A federal appeals court panel has ruled against the government's attempt to wrest some $280 billion in past tobacco company profits for conspiring to hide the addictive nature of smoking. This interim decision is an unfortunate one, and should be overturned by the full appeals court.
Health officials report that tobacco still leads to the death of some 400,000 Americans each year - reason enough for this suit to be resolved in the government's favor.
Last week, one of the two appeals court panel judges ruling in the majority noted that forcing big tobacco to forfeit previous profits is "a quintessentially backward-looking remedy" not consistent with anti-racketeering law, which the government used to file this suit.
In fact, even though the feds allege that big tobacco hid the problems related to smoking for some 50 years, a majority of the three-judge panel said that any rulings the courts issue in the case must be "forward-looking." That reasoning, however, lets big tobacco off a very big hook. News of the ruling sent share prices of tobacco companies up sharply.
These companies made ill-gotten profits by duping customers about their product. While those days may be over, the government needs to ensure that such damaging behavior doesn't reemerge in the future. One judge's dissenting opinion noted the government's evidence that big tobacco would probably continue deceiving the public about the ill effects of smoking, among other things, and would probably keep marketing cigarettes to children. Such a stipulation should make a "backward-looking" judgment legal.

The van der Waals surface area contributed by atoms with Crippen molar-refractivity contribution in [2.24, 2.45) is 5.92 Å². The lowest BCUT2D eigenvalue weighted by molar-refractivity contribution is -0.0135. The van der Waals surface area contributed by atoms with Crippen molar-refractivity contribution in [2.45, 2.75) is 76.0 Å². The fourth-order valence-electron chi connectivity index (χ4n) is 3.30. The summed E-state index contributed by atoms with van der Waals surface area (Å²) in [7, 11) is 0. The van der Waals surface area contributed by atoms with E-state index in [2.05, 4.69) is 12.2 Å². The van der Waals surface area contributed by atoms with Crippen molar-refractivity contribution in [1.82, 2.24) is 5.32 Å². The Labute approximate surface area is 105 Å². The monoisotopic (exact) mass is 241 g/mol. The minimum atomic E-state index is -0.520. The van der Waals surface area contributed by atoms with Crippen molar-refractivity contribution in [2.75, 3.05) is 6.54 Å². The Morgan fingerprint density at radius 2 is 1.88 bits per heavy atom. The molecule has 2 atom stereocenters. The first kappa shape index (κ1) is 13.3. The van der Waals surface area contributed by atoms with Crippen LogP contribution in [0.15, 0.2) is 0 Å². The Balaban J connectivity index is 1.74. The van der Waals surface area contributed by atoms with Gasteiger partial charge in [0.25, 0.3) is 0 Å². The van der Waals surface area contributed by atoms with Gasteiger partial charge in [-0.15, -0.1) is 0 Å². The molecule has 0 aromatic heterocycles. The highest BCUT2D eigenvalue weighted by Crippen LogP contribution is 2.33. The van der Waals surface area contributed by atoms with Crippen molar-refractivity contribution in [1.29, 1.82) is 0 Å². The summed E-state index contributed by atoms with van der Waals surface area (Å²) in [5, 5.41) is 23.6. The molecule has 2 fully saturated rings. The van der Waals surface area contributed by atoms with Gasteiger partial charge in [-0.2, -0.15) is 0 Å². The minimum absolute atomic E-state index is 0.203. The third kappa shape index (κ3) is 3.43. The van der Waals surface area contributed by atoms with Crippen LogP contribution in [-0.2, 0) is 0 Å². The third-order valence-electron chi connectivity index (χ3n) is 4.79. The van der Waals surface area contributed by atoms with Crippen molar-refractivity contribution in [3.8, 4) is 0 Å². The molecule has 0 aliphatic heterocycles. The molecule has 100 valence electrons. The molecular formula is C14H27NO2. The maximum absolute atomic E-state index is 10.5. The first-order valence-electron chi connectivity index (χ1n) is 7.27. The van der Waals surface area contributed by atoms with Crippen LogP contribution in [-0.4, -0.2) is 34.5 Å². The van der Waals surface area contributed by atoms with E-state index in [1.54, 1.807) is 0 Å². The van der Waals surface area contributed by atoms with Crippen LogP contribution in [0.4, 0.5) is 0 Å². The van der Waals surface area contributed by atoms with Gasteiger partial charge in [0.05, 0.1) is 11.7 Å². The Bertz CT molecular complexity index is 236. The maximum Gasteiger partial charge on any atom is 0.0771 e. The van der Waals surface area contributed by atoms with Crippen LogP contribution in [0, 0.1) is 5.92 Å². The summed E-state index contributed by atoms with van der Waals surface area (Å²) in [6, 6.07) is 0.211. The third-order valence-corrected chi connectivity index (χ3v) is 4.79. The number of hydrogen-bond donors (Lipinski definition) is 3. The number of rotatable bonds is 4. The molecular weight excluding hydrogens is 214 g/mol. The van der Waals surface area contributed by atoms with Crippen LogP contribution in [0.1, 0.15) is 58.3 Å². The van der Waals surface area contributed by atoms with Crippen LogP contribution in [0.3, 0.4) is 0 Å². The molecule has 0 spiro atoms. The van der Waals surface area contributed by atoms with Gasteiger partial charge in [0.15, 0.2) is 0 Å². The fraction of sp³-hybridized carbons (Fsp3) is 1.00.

Whether it wins this case or not, government should not let up in pursuing more tobacco industry restrictions, such as limiting cigarette ads in stores, forcing tobacco companies to end misleading descriptions on cigarette packages, and requiring them to disclose all ingredients in cigarettes.
Beyond that, Congress should move to give the Food and Drug Administration authority to regulate cigarettes. That would subject tobacco manufacturers to the kind of regulation most substances classified as drugs ordinarily get.